BXVI: "According to tradition, John is the "beloved disciple", who in the Fourth Gospel lays his head on the Master's breast during the Last Supper (cf Jn 13, 21), stands at the foot of the Cross together with the Mother of Jesus (cf Jn 19, 25) and lastly is witness both of the empty tomb and of the very presence of the Risen One (cf Jn 20, 2; 21, 7). We know that this identification is disputed by scholars today, some of whom view him merely as the prototype of a disciple of Jesus. Leaving the exegetes to settle the matter, let us be content here to gather an important lesson for our lives: the Lord desires to make each one of us a disciple who lives a personal friendship with Him. To realise this, it is not enough to follow him and to listen to him exteriorly: it is also necessary to live with Him and like Him. This is possible only in the context of a rapport of great familiarity, imbued with the warmth of total trust. This is what happens between friends; this is why Jesus said one day: "No one has a greater love than this: to give his life for his friends.... I no longer call you servants, for a servant does not know what his master is doing; but I have called you friends, for all that I have heard from my Father I have made known to you" (Jn 15, 13. 15).
In the apocryphal Acts of John, the Apostle is presented not as the founder of Churches nor as the guide of already established communities, but in continual journeying as the communicator of faith in the encounter with "souls capable of hoping and of being saved" (18, 10; 23, 8). Everything is motivated by the paradoxical intention of making the invisible seen. And indeed he is called simply "the Theologian" by the Eastern Church, that is, the one who is able to speak of divine things in accessible terms, by revealing an arcane access to God through adherence to Jesus."
BXVI: "Peter thus learnt what it means to truly follow Jesus. It is his second call, analogous to the call of Abraham in Genesis 22, after that of Genesis 12: "If any man wishes to come after me, let him deny himself, take up his cross and follow me. Because whoever wants to save his life, will lose it; but whoever loses his own life for my sake and that of the Gospel, will save it" (Mk 8, 34-35). It is the demanding law of following Christ: the need to know how to renounce, if necessary, the whole world so as to save true values, to save one's soul, to save the presence of God in the world (cf Mk 8, 36-37). Even if with difficulty, Peter welcomes the invitation and continues his pathway in the footsteps of the Master.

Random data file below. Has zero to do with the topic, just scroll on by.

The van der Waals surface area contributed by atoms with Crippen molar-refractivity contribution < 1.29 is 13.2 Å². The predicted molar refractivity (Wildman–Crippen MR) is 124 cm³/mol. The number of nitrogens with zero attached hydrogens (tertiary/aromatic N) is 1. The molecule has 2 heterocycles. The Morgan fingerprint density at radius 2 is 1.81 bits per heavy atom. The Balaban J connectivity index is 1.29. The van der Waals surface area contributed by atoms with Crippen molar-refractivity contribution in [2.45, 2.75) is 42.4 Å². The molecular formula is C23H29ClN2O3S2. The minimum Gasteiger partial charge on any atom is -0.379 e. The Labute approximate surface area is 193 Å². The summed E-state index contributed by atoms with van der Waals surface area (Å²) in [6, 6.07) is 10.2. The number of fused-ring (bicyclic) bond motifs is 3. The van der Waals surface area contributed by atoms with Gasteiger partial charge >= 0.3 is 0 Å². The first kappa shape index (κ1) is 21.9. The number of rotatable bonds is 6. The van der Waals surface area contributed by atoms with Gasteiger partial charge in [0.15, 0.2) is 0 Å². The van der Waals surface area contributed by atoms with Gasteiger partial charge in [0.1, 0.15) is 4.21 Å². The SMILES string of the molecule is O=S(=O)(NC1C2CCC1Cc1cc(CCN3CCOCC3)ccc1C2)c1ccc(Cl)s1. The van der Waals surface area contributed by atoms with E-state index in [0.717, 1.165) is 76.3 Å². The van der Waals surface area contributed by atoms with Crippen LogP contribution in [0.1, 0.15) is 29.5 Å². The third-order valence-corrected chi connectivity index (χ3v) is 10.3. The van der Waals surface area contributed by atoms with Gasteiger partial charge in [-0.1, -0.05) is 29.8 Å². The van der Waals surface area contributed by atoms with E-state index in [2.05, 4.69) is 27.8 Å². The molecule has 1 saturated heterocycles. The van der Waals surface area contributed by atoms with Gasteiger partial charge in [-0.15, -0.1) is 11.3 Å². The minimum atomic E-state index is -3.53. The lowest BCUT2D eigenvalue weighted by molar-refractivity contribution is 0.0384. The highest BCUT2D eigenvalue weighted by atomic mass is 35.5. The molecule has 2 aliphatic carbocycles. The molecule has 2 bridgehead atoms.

And it seems to me that these different conversions of St Peter and his whole figure are a great consolation and a great lesson for us. We too have a desire for God, we too want to be generous, but we too expect God to be strong in the world and to immediately transform the world according to our ideas, according to the needs that we see. God chooses a different road. God chooses the way of transformation of hearts in suffering and in humility. And we, like Peter, must always convert anew. We must follow Jesus and not precede him: it is He who shows us the way. Thus Peter tells us: You think you have the recipe and must transform Christianity, but it is the Lord who knows the road. It is the Lord who says to me, who says to you: follow me! And we must have the courage and humility to follow Jesus, because He is the Way, the Truth and the Life."
BXVI: "Then there is the well-known and proverbial scene of the doubting Thomas, that occurred eight days after Easter. Initially, he had not believed that Jesus had appeared in his absence, and had said: "Unless I see in his hands the print of the nails and place my finger in the mark of the nails, and place my hand in his side, I will not believe" (Jn 20, 25). At base, from these words emerges the conviction that Jesus is henceforth recognized not so much by his face as by his wounds. Thomas considers that the marks that confirm Jesus' identity are now above all his wounds, in which he reveals to what end He has loved us. In this the Apostle is not mistaken. As we know, eight days later Jesus reappeared among his disciples, and this time Thomas was present. And Jesus summons him: "Put your finger here and see my hands; stretch out your hand and place it in my side; and no longer be incredulous, but believe" (Jn 20, 27). Thomas reacts with the most splendid profession of faith in the whole of the New Testament: "My Lord and my God!" (Jn 20, 28). In this regard, St Augustine comments: Thomas "saw and touched the man, but confessed his faith in God, whom he neither saw nor touched. But what he saw and touched led him to believe in what until then he had doubted". The Evangelist continues with Jesus' last words to Thomas: "Because you have seen me, you have believed: blessed are those who have not seen and yet believe" (Jn 20, 29). This phrase can also be put in the present tense: "Blessed are those who do not see and yet believe". In any case, Jesus here enunciates a fundamental principle for Christians who will come after Thomas, thus for all of us. It is interesting to note how another Thomas, the great Medieval theologian of Aquinas, juxtaposed this formula of blessedness with the apparently opposite one recorded by Luke: "Blessed are the eyes which see what you see!" (Lk 10, 23). But, Aquinas comments: "Those who believe without seeing are much more deserving than those who believe by seeing". In fact, the Letter to the Hebrews, recalling the whole series of the ancient biblical Patriarchs, who believed in God without seeing the fulfilment of his promises, defines faith as "the assurance of things hoped for, the conviction of things not seen" (Heb 11, 1). The case of the Apostle Thomas is important for us for at least three reasons: first, because it comforts us in our insecurities; second, because it shows us that every doubt can lead to an outcome brighter than any uncertainty; and, lastly, because the words addressed to him by Jesus remind us of the true meaning of mature faith and encourage us to carry on, despite the difficulties, along our pathway of adherence to Him."